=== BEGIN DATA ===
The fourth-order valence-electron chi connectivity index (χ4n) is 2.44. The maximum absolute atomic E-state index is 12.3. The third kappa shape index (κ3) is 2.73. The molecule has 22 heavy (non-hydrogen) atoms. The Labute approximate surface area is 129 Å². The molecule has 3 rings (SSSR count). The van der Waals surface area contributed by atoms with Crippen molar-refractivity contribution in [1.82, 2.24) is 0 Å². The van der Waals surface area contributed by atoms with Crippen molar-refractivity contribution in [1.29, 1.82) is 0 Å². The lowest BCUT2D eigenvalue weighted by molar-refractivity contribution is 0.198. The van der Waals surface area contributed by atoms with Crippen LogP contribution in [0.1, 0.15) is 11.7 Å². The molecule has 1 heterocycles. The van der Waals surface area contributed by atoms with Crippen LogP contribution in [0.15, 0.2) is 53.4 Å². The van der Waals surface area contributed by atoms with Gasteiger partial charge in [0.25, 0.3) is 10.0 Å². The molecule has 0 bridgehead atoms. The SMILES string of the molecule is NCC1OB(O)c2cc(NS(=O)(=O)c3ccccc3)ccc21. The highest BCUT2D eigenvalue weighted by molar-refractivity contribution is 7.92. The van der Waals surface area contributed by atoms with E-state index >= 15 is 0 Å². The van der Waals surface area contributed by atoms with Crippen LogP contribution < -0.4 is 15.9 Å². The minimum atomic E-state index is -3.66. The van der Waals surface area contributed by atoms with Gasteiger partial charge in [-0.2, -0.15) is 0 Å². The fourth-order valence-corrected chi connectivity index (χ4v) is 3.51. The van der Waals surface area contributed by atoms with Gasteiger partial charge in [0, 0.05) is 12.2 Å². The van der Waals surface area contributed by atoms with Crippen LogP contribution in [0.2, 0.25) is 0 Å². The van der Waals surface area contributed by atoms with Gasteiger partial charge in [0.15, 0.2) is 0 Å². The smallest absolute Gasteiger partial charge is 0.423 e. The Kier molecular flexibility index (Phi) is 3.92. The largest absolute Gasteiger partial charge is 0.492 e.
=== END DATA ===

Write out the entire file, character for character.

The fourth-order valence-electron chi connectivity index (χ4n) is 2.44. The maximum absolute atomic E-state index is 12.3. The third kappa shape index (κ3) is 2.73. The molecule has 22 heavy (non-hydrogen) atoms. The Labute approximate surface area is 129 Å². The molecule has 3 rings (SSSR count). The van der Waals surface area contributed by atoms with Crippen molar-refractivity contribution in [1.82, 2.24) is 0 Å². The van der Waals surface area contributed by atoms with Crippen molar-refractivity contribution in [1.29, 1.82) is 0 Å². The lowest BCUT2D eigenvalue weighted by molar-refractivity contribution is 0.198. The van der Waals surface area contributed by atoms with Crippen LogP contribution in [0.1, 0.15) is 11.7 Å². The molecule has 1 heterocycles. The van der Waals surface area contributed by atoms with Crippen LogP contribution in [0.15, 0.2) is 53.4 Å². The van der Waals surface area contributed by atoms with Gasteiger partial charge in [0.25, 0.3) is 10.0 Å². The molecule has 0 bridgehead atoms. The SMILES string of the molecule is NCC1OB(O)c2cc(NS(=O)(=O)c3ccccc3)ccc21. The highest BCUT2D eigenvalue weighted by molar-refractivity contribution is 7.92. The van der Waals surface area contributed by atoms with E-state index >= 15 is 0 Å². The van der Waals surface area contributed by atoms with Crippen LogP contribution < -0.4 is 15.9 Å². The minimum atomic E-state index is -3.66. The van der Waals surface area contributed by atoms with Gasteiger partial charge in [-0.2, -0.15) is 0 Å². The fourth-order valence-corrected chi connectivity index (χ4v) is 3.51. The van der Waals surface area contributed by atoms with Gasteiger partial charge in [0, 0.05) is 12.2 Å². The van der Waals surface area contributed by atoms with Crippen LogP contribution in [0.2, 0.25) is 0 Å². The van der Waals surface area contributed by atoms with Gasteiger partial charge in [0.15, 0.2) is 0 Å². The smallest absolute Gasteiger partial charge is 0.423 e. The Kier molecular flexibility index (Phi) is 3.92. The largest absolute Gasteiger partial charge is 0.492 e.